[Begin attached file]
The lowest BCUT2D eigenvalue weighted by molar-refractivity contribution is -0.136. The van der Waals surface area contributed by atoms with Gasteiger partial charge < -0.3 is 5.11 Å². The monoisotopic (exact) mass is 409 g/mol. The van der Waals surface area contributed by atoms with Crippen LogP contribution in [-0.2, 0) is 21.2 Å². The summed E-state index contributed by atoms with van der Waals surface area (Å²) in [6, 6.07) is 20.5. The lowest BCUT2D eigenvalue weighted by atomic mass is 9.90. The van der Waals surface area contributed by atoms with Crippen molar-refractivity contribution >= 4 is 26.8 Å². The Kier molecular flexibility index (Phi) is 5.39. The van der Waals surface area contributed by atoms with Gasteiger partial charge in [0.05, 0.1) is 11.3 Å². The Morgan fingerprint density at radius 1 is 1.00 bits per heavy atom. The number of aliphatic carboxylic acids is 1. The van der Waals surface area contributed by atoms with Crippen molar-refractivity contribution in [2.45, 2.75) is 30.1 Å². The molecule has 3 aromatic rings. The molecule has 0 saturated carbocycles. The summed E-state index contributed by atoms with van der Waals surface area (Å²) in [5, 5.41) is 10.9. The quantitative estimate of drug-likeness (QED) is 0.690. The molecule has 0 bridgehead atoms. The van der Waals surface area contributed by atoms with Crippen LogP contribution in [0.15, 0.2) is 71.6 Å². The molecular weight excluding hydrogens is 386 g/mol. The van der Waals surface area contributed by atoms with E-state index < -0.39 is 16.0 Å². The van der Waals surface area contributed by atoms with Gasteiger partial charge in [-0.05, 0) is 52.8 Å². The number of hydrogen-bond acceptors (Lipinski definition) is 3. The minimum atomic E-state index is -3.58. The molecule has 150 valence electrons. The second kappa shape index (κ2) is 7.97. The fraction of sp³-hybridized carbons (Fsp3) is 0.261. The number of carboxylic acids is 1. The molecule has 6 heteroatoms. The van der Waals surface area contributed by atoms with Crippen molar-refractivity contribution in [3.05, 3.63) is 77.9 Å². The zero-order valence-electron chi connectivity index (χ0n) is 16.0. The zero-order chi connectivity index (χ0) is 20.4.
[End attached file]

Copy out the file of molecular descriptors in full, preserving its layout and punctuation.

The lowest BCUT2D eigenvalue weighted by molar-refractivity contribution is -0.136. The van der Waals surface area contributed by atoms with Gasteiger partial charge < -0.3 is 5.11 Å². The monoisotopic (exact) mass is 409 g/mol. The van der Waals surface area contributed by atoms with Crippen LogP contribution in [-0.2, 0) is 21.2 Å². The summed E-state index contributed by atoms with van der Waals surface area (Å²) in [6, 6.07) is 20.5. The lowest BCUT2D eigenvalue weighted by atomic mass is 9.90. The van der Waals surface area contributed by atoms with Crippen molar-refractivity contribution >= 4 is 26.8 Å². The Kier molecular flexibility index (Phi) is 5.39. The van der Waals surface area contributed by atoms with Gasteiger partial charge in [0.05, 0.1) is 11.3 Å². The Morgan fingerprint density at radius 1 is 1.00 bits per heavy atom. The number of aliphatic carboxylic acids is 1. The van der Waals surface area contributed by atoms with Crippen molar-refractivity contribution in [2.45, 2.75) is 30.1 Å². The molecule has 3 aromatic rings. The molecule has 0 saturated carbocycles. The summed E-state index contributed by atoms with van der Waals surface area (Å²) in [5, 5.41) is 10.9. The quantitative estimate of drug-likeness (QED) is 0.690. The molecule has 0 bridgehead atoms. The van der Waals surface area contributed by atoms with Crippen LogP contribution in [0.15, 0.2) is 71.6 Å². The molecular weight excluding hydrogens is 386 g/mol. The van der Waals surface area contributed by atoms with E-state index < -0.39 is 16.0 Å². The van der Waals surface area contributed by atoms with Gasteiger partial charge in [-0.05, 0) is 52.8 Å². The number of hydrogen-bond acceptors (Lipinski definition) is 3. The minimum atomic E-state index is -3.58. The molecule has 150 valence electrons. The second kappa shape index (κ2) is 7.97. The fraction of sp³-hybridized carbons (Fsp3) is 0.261. The number of carboxylic acids is 1. The molecule has 6 heteroatoms. The van der Waals surface area contributed by atoms with Crippen molar-refractivity contribution in [3.05, 3.63) is 77.9 Å². The zero-order valence-electron chi connectivity index (χ0n) is 16.0. The zero-order chi connectivity index (χ0) is 20.4.